Indonesian plane crashes off Jakarta

Indonesian plane crashes off Jakarta

A number of personal belongings like phones, wallets, luggage bags, passports, and other identification were found among the debris, along with parts of the plane.

As per Indonesia's finance ministry spokesman Nufransa Wira Sakti there were 20 officials on board the crashed Lion passenger jet.

Lion Air operates 11 737-8s, according to the Aviation Week Intelligence Network's fleet database. The Boeing 737 was orginally scheduled to arrive at Pangkal Pinang at 7.20am.

Lion Air said the aircraft, on a 1-hour-and-10-minute flight to Pangkal Pinang on an island chain off Sumatra, was carrying 181 passengers, including one child and two babies, and eight crew members.

The pilot had reportedly requested to return to base just moments earlier.

This was later confirmed by Latif, who said the plane lost contact 13 minutes after takeoff.

Swedish flight tracking service Flightradar24 reported that the airplane was a Boeing 737 that had been delivered to Lion Air in August. It said several vessels have headed to the location.

"We are still confirming data on the names against the flight manifest", Nufransa said on Monday.

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He joined Jakarta based low-priced airline Lion Air in March 2011.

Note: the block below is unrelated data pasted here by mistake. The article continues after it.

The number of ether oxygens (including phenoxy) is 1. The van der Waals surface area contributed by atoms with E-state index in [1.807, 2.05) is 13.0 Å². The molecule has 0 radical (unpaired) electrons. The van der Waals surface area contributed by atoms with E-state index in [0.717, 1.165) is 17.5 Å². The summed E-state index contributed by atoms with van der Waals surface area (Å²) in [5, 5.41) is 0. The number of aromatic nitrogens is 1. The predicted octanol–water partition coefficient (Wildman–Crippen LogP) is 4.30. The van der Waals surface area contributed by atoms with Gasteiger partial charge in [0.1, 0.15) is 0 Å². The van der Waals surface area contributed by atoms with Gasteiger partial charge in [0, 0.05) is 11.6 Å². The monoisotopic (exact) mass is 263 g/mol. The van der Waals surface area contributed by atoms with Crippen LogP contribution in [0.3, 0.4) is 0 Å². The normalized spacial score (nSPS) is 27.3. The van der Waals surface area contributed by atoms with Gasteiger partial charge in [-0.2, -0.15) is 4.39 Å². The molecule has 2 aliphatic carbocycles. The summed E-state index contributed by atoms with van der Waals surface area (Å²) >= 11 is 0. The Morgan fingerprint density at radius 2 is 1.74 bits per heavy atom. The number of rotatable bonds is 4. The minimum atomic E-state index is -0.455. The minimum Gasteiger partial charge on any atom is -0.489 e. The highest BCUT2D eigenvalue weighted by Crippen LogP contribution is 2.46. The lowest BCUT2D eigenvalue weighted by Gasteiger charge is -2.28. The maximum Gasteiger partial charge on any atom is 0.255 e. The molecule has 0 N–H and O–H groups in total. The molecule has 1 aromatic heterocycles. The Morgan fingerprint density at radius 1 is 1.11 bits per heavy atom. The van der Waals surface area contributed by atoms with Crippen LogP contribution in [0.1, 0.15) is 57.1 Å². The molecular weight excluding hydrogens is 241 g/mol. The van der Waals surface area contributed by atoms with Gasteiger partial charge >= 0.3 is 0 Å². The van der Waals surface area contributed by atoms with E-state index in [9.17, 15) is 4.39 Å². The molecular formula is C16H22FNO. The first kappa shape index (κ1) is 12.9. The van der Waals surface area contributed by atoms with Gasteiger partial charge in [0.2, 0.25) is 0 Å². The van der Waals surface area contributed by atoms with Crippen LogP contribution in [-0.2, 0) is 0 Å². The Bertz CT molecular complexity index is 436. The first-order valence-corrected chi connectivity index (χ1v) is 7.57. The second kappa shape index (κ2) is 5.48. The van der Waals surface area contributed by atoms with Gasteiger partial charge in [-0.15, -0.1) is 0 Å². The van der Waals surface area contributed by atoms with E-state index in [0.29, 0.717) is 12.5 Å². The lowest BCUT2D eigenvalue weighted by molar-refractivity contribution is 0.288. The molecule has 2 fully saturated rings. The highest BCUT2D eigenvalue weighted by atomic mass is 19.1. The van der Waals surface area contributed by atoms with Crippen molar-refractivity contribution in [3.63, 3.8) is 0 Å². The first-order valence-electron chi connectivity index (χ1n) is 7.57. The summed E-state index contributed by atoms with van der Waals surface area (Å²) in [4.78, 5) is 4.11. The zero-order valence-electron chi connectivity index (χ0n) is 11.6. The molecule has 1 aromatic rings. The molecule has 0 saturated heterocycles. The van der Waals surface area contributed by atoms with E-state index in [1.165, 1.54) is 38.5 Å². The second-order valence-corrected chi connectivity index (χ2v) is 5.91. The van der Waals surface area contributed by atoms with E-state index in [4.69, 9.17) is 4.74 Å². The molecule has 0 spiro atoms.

Debris, life vests and a cellphone has been discovered two nautical miles from the coordinates given as the crash site, officials said.

Airline Chief executive Edward Sirait earlier told Reuters: "We can not give any comment at this moment". "We're still searching for the remains of the plane".

"The South African government wishes the Indonesian government and people, particularly the affected families, strength during this time of grief", said Ndivhuwo Mabaya, spokesman for the national department of global relations and cooperation (Dirco).

Lion Air's Malaysian subsidiary, Malindo Air, received the very first global delivery.

"The Australian Embassy in Jakarta is making urgent inquiries with local authorities to determine if any Australians were affected", the statement read.

He told the BBC the MAX 8 had been experiencing problems since it was introduced, including difficulties maintaining a level flight.

According to the Guardian, Suneja's parents learned of the disaster in the morning and were booked to fly to Jakarta on Monday night. It also has technical issues on a previous flight. Thus, the crash of the plane was not monitored by the Medium Earth Orbital Local User Terminal at the Basarnas [Search and Rescue] head office.

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